Heh! I think that would visually imply SMALL CAPS and I'm not too certain there are any semantics involved there. ;)

It would be nice to have this huh? {text-transform:smallcaps;}

This method is currently working really well for me, as the website I use this on holds top position for its niche. <div id="title"><h1><img src="img/logo.gif" alt="header text"></h1></div>

Whew! Sure glad to see you drop in. :)

Also recommend making sure the alt text is very relevant to the image, as I'm hearing rumors that Google takes points off for miss-match alt text.

Whether they take points off or not should hopefully be of no concern to those participating in this topic. I'm sure all of us are well aware of the importance of the alt attribute. And, even maybe more so now? I know I am.

^ If I were a search engineer, I'd be taking off points for improper element and attribute usage. Yup, I surely would.

phreakin phranque got me digging through documents that have dust an inch thick on them. SEOs don't read this stuff, they really don't! I've decided that I'm not an SEO either. ;)

bedlam




msg:3848343
 10:29 pm on Feb 12, 2009 (gmt 0)

I'll jump back into this later, but I couldn't let this one pass:

It would be nice to have this huh? {text-transform:smallcaps;}

What's wrong with font-variant:small-caps; [w3.org]?*

-- b

*I have no idea how well it's supported, and I don't exactly care: it's always a disaster to let software modify the letterforms of a decent font. Making small caps using font-variant is as good a justification for image replacement as anything I've ever heard :)

pageoneresults




msg:3848893
 5:07 pm on Feb 13, 2009 (gmt 0)

I'll jump back into this later, but I couldn't let this one pass:

I wouldn't have either. :)

And, can you believe I actually used that at one time on a client site. I had to go do some digging but I found it, and it is still live. There are for sure some inherent issues with that smallcaps font variant. It looks nice but there are differences in display (interpretation) between browsers.

Okay, I'm adding another Image Replacement Technique to the long standing list of methods that are out there. I've been testing every day now since phranque posted this topic. My test page has passed every single one of the tests that the others may have failed. I'm still sitting here thinking "what have I missed?". And, until someone comes along and says "Edward, this is why the HTML Method does not work", here we go...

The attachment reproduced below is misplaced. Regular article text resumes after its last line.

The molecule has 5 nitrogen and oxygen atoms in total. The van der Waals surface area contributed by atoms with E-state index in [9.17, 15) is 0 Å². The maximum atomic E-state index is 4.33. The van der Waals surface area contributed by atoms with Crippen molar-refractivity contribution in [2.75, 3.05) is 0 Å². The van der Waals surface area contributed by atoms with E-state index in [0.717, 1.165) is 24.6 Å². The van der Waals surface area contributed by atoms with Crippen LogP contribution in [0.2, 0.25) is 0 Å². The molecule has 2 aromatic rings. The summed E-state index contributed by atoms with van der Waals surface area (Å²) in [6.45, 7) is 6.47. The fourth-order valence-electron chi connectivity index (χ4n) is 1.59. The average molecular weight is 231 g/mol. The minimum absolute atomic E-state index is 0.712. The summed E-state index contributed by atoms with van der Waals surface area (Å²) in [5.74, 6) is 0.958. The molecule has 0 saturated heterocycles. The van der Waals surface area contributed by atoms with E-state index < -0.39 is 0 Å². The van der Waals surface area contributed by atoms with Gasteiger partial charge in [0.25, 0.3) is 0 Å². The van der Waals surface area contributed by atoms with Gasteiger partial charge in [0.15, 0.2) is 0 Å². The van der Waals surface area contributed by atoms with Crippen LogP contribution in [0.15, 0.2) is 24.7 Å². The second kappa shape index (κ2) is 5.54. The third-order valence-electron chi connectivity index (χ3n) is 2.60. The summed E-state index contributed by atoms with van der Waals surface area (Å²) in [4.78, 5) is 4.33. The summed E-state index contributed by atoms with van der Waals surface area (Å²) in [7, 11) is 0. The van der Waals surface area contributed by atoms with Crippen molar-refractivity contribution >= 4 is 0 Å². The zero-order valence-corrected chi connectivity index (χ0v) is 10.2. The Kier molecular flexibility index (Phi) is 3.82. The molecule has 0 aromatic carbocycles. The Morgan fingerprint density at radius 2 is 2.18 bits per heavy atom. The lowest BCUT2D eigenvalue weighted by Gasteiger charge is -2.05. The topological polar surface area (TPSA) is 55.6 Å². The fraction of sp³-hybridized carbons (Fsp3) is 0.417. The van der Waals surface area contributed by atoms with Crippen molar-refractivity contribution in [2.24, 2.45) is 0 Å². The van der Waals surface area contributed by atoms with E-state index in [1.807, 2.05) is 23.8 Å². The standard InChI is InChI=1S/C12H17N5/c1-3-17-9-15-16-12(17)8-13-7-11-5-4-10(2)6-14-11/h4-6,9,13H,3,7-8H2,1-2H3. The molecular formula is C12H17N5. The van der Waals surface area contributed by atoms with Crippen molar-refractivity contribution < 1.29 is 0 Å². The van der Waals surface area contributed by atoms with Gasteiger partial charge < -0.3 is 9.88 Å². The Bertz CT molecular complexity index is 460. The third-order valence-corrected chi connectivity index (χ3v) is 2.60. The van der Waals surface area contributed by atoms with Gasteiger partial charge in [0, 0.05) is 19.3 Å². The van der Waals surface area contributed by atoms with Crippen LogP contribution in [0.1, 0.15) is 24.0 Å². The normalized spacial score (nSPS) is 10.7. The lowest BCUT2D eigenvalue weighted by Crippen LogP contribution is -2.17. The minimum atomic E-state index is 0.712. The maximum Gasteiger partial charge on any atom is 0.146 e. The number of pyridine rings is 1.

HTML Method using the alt="" Attribute
1995-11-01 - RFC 1866: Hypertext Markup Language - 2.0
[tools.ietf.org...]

"ALT: Text to use in place of the referenced image resource, for example due to processing constraints or user preference."

Do we have any naysayers? And yes, this HTML Method has been around for 13+ years. I'll admit, over the years I'd tend to agree with some of the statements pertaining to the value of the alt attribute. These days my thinking has changed. I've watched too many JAWS and other assistive technology demonstrations to think otherwise. There are some very strict guidelines and protocols for the developers of UAs, applications, browsers, etc.

The W3 is a black hole of information. If you dig deep enough, you will find things that make other things all of sudden "click". In this instance we are talking about "alternative content" which is treated the same.

Content is "equivalent" to other content when both fulfill essentially the same function or purpose upon presentation to the user.

The user everyone has been trying to appease in this instance is the bot. If the bot cannot see images, then that means the alternative content fulfills the same function upon presentation.

I've used a host of online tools to test this. I can confirm that it is performing as it should from every accessibility checkpoint I've tested.

What have I missed phranque, anyone?

bedlam




msg:3848979
 7:12 pm on Feb 13, 2009 (gmt 0)

We've confounded P1R :)

I want to send smoke signals to the other 9 on the above list and see if we can get them involved too. I want to know why they felt it was necessary to do all this.